Those who coach younger athletes often to do not have access to strength and conditioning facilities, nor do they have designated training sessions dedicated to physical preparation outside of regular practice times. With these limitations set in place, it is common for coaches to budget sections of practice time to work on strength and power training. Coaches will use calisthenics and plyometrics on the field which can be very effective for improving performance and reducing injury risk.
Growing in popularity as an “injury prevention” exercise is the Nordic hamstring curl. We’ve written several posts on some of the novel research published on this exercise over the last few years. There definitely appears to be a relationship between eccentric hamstring strength and reduced hamstring strains. What remains to be studied about the Nordic hamstring exercise is the acute effects that this has on hamstring function. This is particularly important for coaches who prescribe this exercise as part of the warm-up period, or earlier on in practice. This is especially important because the Nordic hamstring curl has been included in the FIFA-11 warm-up protocol which is a very popular protocol used by many amateur and youth soccer coaches throughout the world.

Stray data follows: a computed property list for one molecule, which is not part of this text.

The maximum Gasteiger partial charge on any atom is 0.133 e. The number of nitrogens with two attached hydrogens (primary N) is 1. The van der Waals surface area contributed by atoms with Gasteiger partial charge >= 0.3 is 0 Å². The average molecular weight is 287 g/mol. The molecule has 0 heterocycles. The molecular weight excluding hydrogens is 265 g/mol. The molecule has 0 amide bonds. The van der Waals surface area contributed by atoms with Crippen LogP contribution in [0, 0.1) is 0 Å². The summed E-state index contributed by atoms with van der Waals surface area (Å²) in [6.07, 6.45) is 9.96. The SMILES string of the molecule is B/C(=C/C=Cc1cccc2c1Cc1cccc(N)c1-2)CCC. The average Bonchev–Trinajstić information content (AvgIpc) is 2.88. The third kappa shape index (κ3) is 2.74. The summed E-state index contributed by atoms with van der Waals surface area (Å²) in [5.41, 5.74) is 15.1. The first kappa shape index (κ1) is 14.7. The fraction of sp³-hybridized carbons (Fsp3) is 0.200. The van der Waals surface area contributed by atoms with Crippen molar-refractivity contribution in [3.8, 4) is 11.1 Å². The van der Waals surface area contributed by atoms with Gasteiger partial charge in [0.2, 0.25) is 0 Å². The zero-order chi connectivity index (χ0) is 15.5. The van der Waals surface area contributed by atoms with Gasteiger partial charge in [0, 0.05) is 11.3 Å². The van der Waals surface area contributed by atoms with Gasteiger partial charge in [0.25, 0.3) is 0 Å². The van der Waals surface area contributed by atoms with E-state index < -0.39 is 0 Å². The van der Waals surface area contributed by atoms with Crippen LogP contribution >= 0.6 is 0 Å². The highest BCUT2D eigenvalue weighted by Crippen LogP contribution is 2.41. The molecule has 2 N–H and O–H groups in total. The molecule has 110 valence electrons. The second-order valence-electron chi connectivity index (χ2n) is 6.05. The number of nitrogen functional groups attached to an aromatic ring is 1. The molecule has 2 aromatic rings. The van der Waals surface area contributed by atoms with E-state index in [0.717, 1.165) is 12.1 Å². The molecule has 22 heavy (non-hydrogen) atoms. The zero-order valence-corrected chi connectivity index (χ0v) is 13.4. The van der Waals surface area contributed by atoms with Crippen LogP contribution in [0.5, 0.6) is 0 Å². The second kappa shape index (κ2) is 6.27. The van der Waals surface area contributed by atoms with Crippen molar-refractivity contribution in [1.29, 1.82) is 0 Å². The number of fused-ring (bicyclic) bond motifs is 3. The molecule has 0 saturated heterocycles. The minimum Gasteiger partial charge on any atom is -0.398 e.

A new study published in the Journal of Strength and Conditioning Research by Bazuelo-Ruiz et al. (2015) evaluated changes in hamstrings muscle activity via electromyograms (EMG) and maximal eccentric and concentric torque output after each set of 5×6 Nordic hamstring exercises in ten amateur, college-aged soccer players. The results showed that both maximal eccentric and concentric torque of the hamstrings was reduced between 8-17% after the first set, and progressively decreased with each subsequent set. Muscle activity during the descent phase progressively increased throughout the sets. During the ascent phase biceps femoris muscle activity (not semimembranosis and semitendonosis) was reduced from the start of exercise during latter sets of repetitions.
Given the high physical demand of this exercise and the amount of fatigue it causes in the hamstrings, the authors caution coaches to consider programming this exercise towards the end practice or as a home-based protocol. This is because hamstring injuries often occur under the presence of fatigue and by performing this exercise before training, fatigue will be induced before much of the running and change of direction takes place in practice. Thus, athletes may be at an increased risk of injury when performing such a high volume of this exercise early on in practice.
Bazuelo-Ruiz et al. (2015) Predicting maximal dynamic strength from the load-velocity relationship in squat exercise. Journal of Strength and Conditioning Research. Ahead of Print.